The Stop Arming Terrorists Act is a proposed Act of Congress that was originally sponsored by United States Representative for Hawaii's 2nd congressional district Tulsi Gabbard and United States Senator for Kentucky Rand Paul in early 2017 to prohibit the use of United States Government funds to provide assistance to Al Qaeda, Jabhat Fateh al-Sham, and the Islamic State of Iraq and the Levant (ISIL) and to countries supporting those organizations, and for other purposes.
As November 2017, only 14 other lawmakers out of 435 United States House of Representatives have co-sponsored Gabbard’s House bill. Paul’s Senate version of the bill, on the other hand, has zero cosponsors.
This summary is from Wikipedia.
The summary below was written by the Congressional Research Service, which is a nonpartisan division of the Library of Congress, and was published on Jan 23, 2017.
Stop Arming Terrorists Act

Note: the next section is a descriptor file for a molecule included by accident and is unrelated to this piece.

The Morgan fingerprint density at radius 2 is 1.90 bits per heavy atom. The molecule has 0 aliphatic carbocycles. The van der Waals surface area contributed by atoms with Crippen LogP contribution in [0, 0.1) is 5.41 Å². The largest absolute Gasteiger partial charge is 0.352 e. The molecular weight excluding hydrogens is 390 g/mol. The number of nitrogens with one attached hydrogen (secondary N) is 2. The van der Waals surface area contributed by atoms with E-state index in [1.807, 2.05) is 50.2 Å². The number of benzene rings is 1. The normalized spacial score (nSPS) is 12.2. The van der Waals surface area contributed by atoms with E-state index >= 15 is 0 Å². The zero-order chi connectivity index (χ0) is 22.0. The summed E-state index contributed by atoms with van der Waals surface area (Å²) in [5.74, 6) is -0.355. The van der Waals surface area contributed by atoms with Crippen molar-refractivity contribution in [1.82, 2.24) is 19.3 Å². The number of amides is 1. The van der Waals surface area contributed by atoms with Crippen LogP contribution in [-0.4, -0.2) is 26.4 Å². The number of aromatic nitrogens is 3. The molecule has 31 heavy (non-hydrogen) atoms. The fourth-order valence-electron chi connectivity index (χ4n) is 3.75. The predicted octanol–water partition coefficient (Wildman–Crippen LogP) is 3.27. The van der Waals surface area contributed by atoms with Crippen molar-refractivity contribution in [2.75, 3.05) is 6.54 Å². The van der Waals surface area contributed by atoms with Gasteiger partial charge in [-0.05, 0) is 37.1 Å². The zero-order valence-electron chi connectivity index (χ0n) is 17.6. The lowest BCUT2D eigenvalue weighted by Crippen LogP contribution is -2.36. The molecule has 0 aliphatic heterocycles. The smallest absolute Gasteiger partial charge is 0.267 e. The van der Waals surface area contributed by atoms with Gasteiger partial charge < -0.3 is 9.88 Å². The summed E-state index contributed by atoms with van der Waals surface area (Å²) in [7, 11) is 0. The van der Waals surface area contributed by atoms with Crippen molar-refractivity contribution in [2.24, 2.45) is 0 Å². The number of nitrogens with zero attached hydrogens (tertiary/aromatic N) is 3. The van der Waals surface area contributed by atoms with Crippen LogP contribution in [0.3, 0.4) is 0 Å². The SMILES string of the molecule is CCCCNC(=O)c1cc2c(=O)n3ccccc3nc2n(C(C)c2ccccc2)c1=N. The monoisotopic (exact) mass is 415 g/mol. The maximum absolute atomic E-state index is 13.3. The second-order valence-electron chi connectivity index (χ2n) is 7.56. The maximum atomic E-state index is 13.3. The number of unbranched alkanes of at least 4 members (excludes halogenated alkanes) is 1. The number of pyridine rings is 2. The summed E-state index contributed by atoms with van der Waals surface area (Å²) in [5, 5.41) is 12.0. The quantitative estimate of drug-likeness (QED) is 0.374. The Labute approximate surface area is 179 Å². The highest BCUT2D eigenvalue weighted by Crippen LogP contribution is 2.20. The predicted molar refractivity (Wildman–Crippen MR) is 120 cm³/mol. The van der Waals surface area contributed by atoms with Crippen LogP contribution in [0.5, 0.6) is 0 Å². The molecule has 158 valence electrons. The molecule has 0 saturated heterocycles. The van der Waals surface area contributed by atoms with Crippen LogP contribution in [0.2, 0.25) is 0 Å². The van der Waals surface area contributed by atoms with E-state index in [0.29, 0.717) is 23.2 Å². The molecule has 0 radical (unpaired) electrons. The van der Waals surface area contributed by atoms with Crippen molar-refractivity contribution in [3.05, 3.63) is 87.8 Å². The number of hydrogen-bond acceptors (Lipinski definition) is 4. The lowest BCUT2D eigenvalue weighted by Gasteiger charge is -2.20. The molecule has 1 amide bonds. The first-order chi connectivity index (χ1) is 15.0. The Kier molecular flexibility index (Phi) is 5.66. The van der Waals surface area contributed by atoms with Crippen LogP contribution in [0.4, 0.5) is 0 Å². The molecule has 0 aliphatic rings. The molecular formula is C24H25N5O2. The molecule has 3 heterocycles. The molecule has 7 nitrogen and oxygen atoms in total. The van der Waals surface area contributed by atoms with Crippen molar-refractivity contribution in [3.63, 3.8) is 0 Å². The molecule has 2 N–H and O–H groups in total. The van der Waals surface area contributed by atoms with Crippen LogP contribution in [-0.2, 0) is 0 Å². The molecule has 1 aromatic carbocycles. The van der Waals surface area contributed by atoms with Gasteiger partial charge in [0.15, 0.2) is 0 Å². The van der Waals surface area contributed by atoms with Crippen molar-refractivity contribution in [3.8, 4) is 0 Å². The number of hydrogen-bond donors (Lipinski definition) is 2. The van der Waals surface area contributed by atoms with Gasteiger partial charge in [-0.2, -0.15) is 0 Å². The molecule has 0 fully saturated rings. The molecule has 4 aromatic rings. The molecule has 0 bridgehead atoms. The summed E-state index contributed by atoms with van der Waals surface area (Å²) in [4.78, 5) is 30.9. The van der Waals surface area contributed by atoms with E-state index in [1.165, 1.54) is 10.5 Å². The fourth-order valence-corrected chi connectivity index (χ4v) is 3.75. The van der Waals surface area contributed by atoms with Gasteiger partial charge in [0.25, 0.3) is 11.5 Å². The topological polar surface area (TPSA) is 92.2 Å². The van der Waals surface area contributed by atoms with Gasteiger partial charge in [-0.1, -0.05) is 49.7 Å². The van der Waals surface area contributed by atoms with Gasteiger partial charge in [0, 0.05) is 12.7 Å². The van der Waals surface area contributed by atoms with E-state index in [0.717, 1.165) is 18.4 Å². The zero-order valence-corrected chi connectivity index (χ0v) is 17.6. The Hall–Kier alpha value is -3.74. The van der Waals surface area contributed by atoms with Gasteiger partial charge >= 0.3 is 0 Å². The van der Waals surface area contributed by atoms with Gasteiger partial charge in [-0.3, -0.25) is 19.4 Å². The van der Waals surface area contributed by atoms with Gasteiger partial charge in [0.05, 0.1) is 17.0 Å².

This bill prohibits the use of federal agency funds to provide covered assistance to: (1) Al Qaeda, Jabhat Fateh al-Sham, the Islamic State of Iraq and the Levant (ISIL), or any individual or group that is affiliated with, associated with, cooperating with, or adherents to such groups; or (2) the government of any country that the Office of the Director of National Intelligence (ODNI) determines has, within the most recent 12 months, provided covered assistance to such a group or individual.
"Covered assistance" is defined as:
defense articles, defense services, training or logistical support, or any other military assistance provided by grant, loan, credit, transfer, or cash sales; intelligence sharing; or cash assistance. The ODNI shall:
make, within 90 days after this bill's enactment, initial determinations about such countries and about whether an individual or group is, or has been within the most recent 12 months, affiliated with, associated with, cooperating with, or an adherent to Al Qaeda, Jabhat Fateh al-Sham, or ISIL; review and make subsequent determinations regarding such countries, groups, or individuals every 6 months in consultation with specified congressional committees; brief such committees on each determination; and brief such committees on any other country, individual, or group that the ODNI considered but did not make a determination that the the country provided covered assistance to, or that the group or individual is affiliated with, associated with, cooperating with, or an adherent to, Al Qaeda, Jabhat Fateh al-Sham, or ISIL.